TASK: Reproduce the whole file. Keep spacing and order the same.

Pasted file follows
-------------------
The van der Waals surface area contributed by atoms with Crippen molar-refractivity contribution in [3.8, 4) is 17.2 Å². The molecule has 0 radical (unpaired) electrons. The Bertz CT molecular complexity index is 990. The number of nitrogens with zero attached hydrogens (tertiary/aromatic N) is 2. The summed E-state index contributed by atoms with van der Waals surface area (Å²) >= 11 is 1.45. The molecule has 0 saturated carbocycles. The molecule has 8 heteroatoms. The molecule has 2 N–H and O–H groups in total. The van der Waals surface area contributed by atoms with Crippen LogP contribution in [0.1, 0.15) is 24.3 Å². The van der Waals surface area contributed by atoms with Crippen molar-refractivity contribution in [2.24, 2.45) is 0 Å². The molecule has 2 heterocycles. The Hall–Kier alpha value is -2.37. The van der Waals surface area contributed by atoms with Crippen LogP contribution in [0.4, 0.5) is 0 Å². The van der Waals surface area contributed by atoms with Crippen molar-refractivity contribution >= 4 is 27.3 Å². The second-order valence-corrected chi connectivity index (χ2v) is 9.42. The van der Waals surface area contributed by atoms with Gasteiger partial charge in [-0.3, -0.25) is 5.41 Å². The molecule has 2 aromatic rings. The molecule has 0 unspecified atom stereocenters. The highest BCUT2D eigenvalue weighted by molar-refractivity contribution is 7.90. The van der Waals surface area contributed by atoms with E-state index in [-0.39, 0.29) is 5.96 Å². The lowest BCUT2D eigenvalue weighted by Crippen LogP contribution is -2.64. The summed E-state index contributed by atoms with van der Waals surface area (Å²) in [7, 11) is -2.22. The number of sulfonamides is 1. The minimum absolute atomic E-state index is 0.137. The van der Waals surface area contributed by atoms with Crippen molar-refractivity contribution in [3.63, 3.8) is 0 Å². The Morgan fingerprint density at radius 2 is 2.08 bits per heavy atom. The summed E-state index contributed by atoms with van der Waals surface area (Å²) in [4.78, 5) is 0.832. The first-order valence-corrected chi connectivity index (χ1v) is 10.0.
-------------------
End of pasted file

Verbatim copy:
The van der Waals surface area contributed by atoms with Crippen molar-refractivity contribution in [3.8, 4) is 17.2 Å². The molecule has 0 radical (unpaired) electrons. The Bertz CT molecular complexity index is 990. The number of nitrogens with zero attached hydrogens (tertiary/aromatic N) is 2. The summed E-state index contributed by atoms with van der Waals surface area (Å²) >= 11 is 1.45. The molecule has 0 saturated carbocycles. The molecule has 8 heteroatoms. The molecule has 2 N–H and O–H groups in total. The van der Waals surface area contributed by atoms with Crippen LogP contribution in [0.1, 0.15) is 24.3 Å². The van der Waals surface area contributed by atoms with Crippen molar-refractivity contribution in [2.24, 2.45) is 0 Å². The molecule has 2 heterocycles. The Hall–Kier alpha value is -2.37. The van der Waals surface area contributed by atoms with Crippen LogP contribution in [0.4, 0.5) is 0 Å². The van der Waals surface area contributed by atoms with Crippen molar-refractivity contribution >= 4 is 27.3 Å². The second-order valence-corrected chi connectivity index (χ2v) is 9.42. The van der Waals surface area contributed by atoms with Gasteiger partial charge in [-0.3, -0.25) is 5.41 Å². The molecule has 2 aromatic rings. The molecule has 0 unspecified atom stereocenters. The highest BCUT2D eigenvalue weighted by molar-refractivity contribution is 7.90. The van der Waals surface area contributed by atoms with E-state index in [-0.39, 0.29) is 5.96 Å². The lowest BCUT2D eigenvalue weighted by Crippen LogP contribution is -2.64. The summed E-state index contributed by atoms with van der Waals surface area (Å²) in [7, 11) is -2.22. The number of sulfonamides is 1. The minimum absolute atomic E-state index is 0.137. The van der Waals surface area contributed by atoms with Crippen molar-refractivity contribution in [3.63, 3.8) is 0 Å². The Morgan fingerprint density at radius 2 is 2.08 bits per heavy atom. The summed E-state index contributed by atoms with van der Waals surface area (Å²) in [4.78, 5) is 0.832. The first-order valence-corrected chi connectivity index (χ1v) is 10.0.